In August 2007, Elizabeth expressed dismay that her husband was disadvantaged because he was a white male (a group not accustomed to being disadvantaged). "We can't make John black; we can't make him a woman," she complained. "Those things get you a lot of press, worth a certain amount of fundraising dollars." (At the time, Edwards reported a net worth at $29.5 million, all of which he could have contributed to his campaign to make up for his lack of black skin and female sex organs.)

In September 2007, Elizabeth reminded people that while the early rap against Hillary Clinton was that she was cold and polarizing, the new problem with Hillary Clinton was that she was cold and polarizing. "I want to be perfectly clear: I do not think the hatred against Hillary Clinton is justified. I don't know where it comes from; I don't begin to understand it. But you can't pretend it doesn't exist, and it will energize the Republican base," Elizabeth said. "Their nominee won't energize them, Bush won't, but Hillary as the nominee will. It's hard for John to talk about, but it's the reality."

It was hard for John to talk about it because he wanted to maintain his boyish, butter-wouldn't-melt-in-his-mouth likability while Elizabeth attacked on his behalf, a role from which she never shrank.

Just before the Iowa caucus, I did an interview with her in which she bizarrely raised Barack Obama's hairstyle while he was a law student. "There was a New York Times article fairly early in the race," she said. "It had a picture of Obama with an Afro — that a lot of people had then, it was nice looking, not odd looking — at Harvard Law School, being asked to voice an opinion at a meeting of people with respect to tenure for African-American professors. He spoke, and spoke eloquently, and when he left, both sides felt he agreed with them." This was not a good sign, Elizabeth said, but an example of how a "desire for conciliation becomes more important than getting a particular result." She said that Obama's skill at conciliation "is not what we need right now" and that "John believes we have to fight."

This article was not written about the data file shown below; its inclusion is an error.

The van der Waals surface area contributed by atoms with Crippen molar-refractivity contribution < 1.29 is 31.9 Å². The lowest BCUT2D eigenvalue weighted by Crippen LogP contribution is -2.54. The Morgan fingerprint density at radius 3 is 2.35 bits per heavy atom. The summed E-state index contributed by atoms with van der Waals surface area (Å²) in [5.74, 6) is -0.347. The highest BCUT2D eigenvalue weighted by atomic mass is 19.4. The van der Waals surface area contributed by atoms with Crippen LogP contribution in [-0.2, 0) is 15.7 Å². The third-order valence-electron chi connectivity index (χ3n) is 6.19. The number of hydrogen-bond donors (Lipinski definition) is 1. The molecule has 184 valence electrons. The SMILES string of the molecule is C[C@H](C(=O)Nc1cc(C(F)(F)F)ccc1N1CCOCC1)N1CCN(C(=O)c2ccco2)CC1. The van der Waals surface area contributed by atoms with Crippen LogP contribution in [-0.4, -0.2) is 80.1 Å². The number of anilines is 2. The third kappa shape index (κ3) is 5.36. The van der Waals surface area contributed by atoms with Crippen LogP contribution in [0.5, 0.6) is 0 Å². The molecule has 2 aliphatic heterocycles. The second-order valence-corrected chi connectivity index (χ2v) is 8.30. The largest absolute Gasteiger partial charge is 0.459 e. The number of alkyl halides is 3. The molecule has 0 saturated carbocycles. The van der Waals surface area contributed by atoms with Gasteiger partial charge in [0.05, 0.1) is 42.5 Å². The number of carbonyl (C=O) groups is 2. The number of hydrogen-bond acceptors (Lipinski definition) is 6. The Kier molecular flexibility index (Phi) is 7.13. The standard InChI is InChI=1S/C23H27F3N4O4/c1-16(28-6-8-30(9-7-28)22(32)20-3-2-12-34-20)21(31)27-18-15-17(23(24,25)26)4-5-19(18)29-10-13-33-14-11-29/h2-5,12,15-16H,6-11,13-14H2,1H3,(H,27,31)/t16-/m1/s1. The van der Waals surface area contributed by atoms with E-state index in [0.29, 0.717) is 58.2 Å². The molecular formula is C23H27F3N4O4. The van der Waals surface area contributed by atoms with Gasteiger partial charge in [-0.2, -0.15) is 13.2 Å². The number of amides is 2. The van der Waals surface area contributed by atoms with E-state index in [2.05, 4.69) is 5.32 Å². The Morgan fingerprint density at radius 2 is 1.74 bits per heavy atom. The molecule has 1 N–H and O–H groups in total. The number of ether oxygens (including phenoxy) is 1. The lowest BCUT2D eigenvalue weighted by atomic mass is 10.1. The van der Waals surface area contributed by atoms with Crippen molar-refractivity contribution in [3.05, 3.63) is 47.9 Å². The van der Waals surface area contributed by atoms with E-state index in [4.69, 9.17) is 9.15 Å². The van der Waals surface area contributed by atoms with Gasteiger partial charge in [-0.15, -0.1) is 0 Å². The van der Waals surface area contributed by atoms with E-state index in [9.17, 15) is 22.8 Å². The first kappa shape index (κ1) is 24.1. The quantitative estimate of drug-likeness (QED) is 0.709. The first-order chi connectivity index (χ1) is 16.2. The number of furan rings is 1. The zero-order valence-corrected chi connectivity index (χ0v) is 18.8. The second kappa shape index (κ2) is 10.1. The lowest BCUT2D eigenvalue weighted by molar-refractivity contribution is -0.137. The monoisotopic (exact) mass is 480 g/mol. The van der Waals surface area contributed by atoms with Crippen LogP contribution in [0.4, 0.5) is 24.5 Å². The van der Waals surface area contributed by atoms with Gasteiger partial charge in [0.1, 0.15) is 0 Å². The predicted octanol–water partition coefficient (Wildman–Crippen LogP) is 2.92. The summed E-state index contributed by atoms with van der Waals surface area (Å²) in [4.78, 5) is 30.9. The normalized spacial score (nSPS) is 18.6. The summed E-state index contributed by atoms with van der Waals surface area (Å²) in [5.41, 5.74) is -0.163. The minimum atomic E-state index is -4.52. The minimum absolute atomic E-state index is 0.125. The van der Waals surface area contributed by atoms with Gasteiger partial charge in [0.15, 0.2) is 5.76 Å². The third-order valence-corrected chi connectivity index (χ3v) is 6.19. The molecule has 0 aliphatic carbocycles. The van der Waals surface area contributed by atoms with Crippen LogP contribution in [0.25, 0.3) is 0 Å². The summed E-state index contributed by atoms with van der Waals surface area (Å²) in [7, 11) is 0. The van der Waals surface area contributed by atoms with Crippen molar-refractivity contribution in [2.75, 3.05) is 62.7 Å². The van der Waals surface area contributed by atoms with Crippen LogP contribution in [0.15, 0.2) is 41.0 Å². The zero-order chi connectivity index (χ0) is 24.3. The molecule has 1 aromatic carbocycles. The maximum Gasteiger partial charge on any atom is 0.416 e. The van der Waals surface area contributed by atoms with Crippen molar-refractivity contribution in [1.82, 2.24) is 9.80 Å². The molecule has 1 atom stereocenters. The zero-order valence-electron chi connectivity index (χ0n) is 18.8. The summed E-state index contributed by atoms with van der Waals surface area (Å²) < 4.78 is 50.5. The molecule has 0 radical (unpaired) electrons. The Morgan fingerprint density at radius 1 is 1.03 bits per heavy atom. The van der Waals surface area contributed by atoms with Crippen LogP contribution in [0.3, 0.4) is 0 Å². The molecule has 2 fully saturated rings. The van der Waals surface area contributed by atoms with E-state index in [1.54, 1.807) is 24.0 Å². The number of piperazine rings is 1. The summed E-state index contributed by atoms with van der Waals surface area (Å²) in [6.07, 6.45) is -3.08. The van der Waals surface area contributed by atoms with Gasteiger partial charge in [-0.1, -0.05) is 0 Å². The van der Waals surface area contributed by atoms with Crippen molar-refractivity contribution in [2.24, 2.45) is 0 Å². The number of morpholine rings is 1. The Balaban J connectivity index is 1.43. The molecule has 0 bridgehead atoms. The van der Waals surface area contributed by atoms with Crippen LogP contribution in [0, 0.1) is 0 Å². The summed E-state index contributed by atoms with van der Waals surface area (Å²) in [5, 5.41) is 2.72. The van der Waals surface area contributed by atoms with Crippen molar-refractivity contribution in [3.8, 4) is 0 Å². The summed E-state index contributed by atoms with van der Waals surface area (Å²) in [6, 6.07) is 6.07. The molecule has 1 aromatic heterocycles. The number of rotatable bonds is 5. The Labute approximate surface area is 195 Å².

(John also believed in paying $400 for a haircut when he would have been better off with an Afro, but that's another story.)

So while Elizabeth was certainly victimized by John, she also became not just his co-conspirator, but his attack dog. Was he using her? Or did she want to get to the White House as badly as he did?

I saw Elizabeth's appearance on "Oprah" Thursday afternoon, and I have to say that it was a fascinating interview and that Elizabeth was both an enormously appealing and an enormously sympathetic figure.

But I couldn't help thinking what Hillary Clinton's reaction would have been to the show. Would Hillary be rolling her eyes at how much sympathy Elizabeth was getting because her husband cheated on her with one woman? After all, after Bill's affairs, Hillary went on to become a U.S. senator, a candidate for president and secretary of state. (On the other hand, Hillary Clinton does not have terminal cancer.)

In probably the most quoted part of the interview, Elizabeth says her first reaction to John's admission of an affair was to go into the bathroom and vomit.

I can completely understand that. What I can't completely understand is why, nearly two and a half years later, she wants to wallow in it now. Perhaps it is therapeutic. And if that is the reason, that's OK.

But during the "Oprah" interview, Elizabeth says she kept quiet about John's affair during the campaign because "I wanted to protect him."

The public needs some protection, too, however. And neither John nor Elizabeth was being noble by covering up the truth. Because Elizabeth was victimized by John was no reason for her to try to victimize the public by putting forth a false view of her husband and tearing down his opponents.

The Charlotte Observer recently pointed out that in one of Rielle Hunter's videos, John turns to her and says, "Do you think most people have any idea what we're doing when we're not on the stage? All this, everything else that we do?"

Nope. That's the problem.